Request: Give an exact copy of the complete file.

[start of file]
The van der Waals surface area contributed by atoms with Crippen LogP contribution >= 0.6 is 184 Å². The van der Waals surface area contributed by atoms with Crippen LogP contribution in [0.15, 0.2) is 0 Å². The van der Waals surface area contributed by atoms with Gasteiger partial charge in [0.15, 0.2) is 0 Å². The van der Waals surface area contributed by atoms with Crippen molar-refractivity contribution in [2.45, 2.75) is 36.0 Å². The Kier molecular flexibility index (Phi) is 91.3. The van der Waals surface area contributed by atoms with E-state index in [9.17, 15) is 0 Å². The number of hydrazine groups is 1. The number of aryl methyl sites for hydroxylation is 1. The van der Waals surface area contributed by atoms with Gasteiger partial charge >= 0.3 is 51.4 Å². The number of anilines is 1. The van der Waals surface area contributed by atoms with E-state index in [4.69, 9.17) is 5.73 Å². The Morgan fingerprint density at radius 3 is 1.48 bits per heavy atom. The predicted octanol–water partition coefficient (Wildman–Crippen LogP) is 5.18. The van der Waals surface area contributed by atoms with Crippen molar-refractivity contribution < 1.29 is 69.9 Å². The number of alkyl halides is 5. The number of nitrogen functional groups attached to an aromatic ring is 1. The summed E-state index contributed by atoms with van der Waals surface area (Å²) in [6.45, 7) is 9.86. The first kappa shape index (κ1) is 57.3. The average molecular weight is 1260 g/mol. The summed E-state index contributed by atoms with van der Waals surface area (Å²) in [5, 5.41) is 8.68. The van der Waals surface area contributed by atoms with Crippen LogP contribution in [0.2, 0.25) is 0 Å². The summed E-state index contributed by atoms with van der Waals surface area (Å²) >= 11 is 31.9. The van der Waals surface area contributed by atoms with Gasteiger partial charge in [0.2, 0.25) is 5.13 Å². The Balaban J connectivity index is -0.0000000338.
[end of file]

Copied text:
The van der Waals surface area contributed by atoms with Crippen LogP contribution >= 0.6 is 184 Å². The van der Waals surface area contributed by atoms with Crippen LogP contribution in [0.15, 0.2) is 0 Å². The van der Waals surface area contributed by atoms with Gasteiger partial charge in [0.15, 0.2) is 0 Å². The van der Waals surface area contributed by atoms with Crippen molar-refractivity contribution in [2.45, 2.75) is 36.0 Å². The Kier molecular flexibility index (Phi) is 91.3. The van der Waals surface area contributed by atoms with E-state index in [9.17, 15) is 0 Å². The number of hydrazine groups is 1. The number of aryl methyl sites for hydroxylation is 1. The van der Waals surface area contributed by atoms with Gasteiger partial charge >= 0.3 is 51.4 Å². The number of anilines is 1. The van der Waals surface area contributed by atoms with E-state index in [4.69, 9.17) is 5.73 Å². The Morgan fingerprint density at radius 3 is 1.48 bits per heavy atom. The predicted octanol–water partition coefficient (Wildman–Crippen LogP) is 5.18. The van der Waals surface area contributed by atoms with Crippen molar-refractivity contribution < 1.29 is 69.9 Å². The number of alkyl halides is 5. The number of nitrogen functional groups attached to an aromatic ring is 1. The summed E-state index contributed by atoms with van der Waals surface area (Å²) in [6.45, 7) is 9.86. The first kappa shape index (κ1) is 57.3. The average molecular weight is 1260 g/mol. The summed E-state index contributed by atoms with van der Waals surface area (Å²) in [5, 5.41) is 8.68. The van der Waals surface area contributed by atoms with Crippen LogP contribution in [0.2, 0.25) is 0 Å². The summed E-state index contributed by atoms with van der Waals surface area (Å²) >= 11 is 31.9. The van der Waals surface area contributed by atoms with Gasteiger partial charge in [0.2, 0.25) is 5.13 Å². The Balaban J connectivity index is -0.0000000338.